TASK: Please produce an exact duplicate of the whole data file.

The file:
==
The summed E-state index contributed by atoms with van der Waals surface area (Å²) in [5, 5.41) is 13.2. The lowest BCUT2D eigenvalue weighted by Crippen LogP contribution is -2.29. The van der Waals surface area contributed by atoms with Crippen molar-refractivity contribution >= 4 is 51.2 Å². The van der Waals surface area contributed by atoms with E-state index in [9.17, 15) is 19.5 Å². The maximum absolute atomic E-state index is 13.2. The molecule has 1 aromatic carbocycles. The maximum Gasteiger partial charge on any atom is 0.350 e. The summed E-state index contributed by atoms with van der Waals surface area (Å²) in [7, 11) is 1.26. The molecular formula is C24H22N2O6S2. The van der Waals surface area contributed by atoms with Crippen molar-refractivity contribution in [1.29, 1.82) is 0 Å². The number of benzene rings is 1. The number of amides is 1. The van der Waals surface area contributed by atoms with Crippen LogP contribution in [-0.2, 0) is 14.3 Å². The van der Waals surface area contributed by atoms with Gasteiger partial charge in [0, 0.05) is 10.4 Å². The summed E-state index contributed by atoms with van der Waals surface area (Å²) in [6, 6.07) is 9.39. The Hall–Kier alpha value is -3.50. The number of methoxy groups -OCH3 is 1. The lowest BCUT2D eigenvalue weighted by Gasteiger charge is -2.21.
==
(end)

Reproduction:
The summed E-state index contributed by atoms with van der Waals surface area (Å²) in [5, 5.41) is 13.2. The lowest BCUT2D eigenvalue weighted by Crippen LogP contribution is -2.29. The van der Waals surface area contributed by atoms with Crippen molar-refractivity contribution >= 4 is 51.2 Å². The van der Waals surface area contributed by atoms with E-state index in [9.17, 15) is 19.5 Å². The maximum absolute atomic E-state index is 13.2. The molecule has 1 aromatic carbocycles. The maximum Gasteiger partial charge on any atom is 0.350 e. The summed E-state index contributed by atoms with van der Waals surface area (Å²) in [7, 11) is 1.26. The molecular formula is C24H22N2O6S2. The van der Waals surface area contributed by atoms with Crippen molar-refractivity contribution in [1.29, 1.82) is 0 Å². The number of benzene rings is 1. The number of amides is 1. The van der Waals surface area contributed by atoms with Crippen LogP contribution in [-0.2, 0) is 14.3 Å². The van der Waals surface area contributed by atoms with Gasteiger partial charge in [0, 0.05) is 10.4 Å². The summed E-state index contributed by atoms with van der Waals surface area (Å²) in [6, 6.07) is 9.39. The Hall–Kier alpha value is -3.50. The number of methoxy groups -OCH3 is 1. The lowest BCUT2D eigenvalue weighted by Gasteiger charge is -2.21.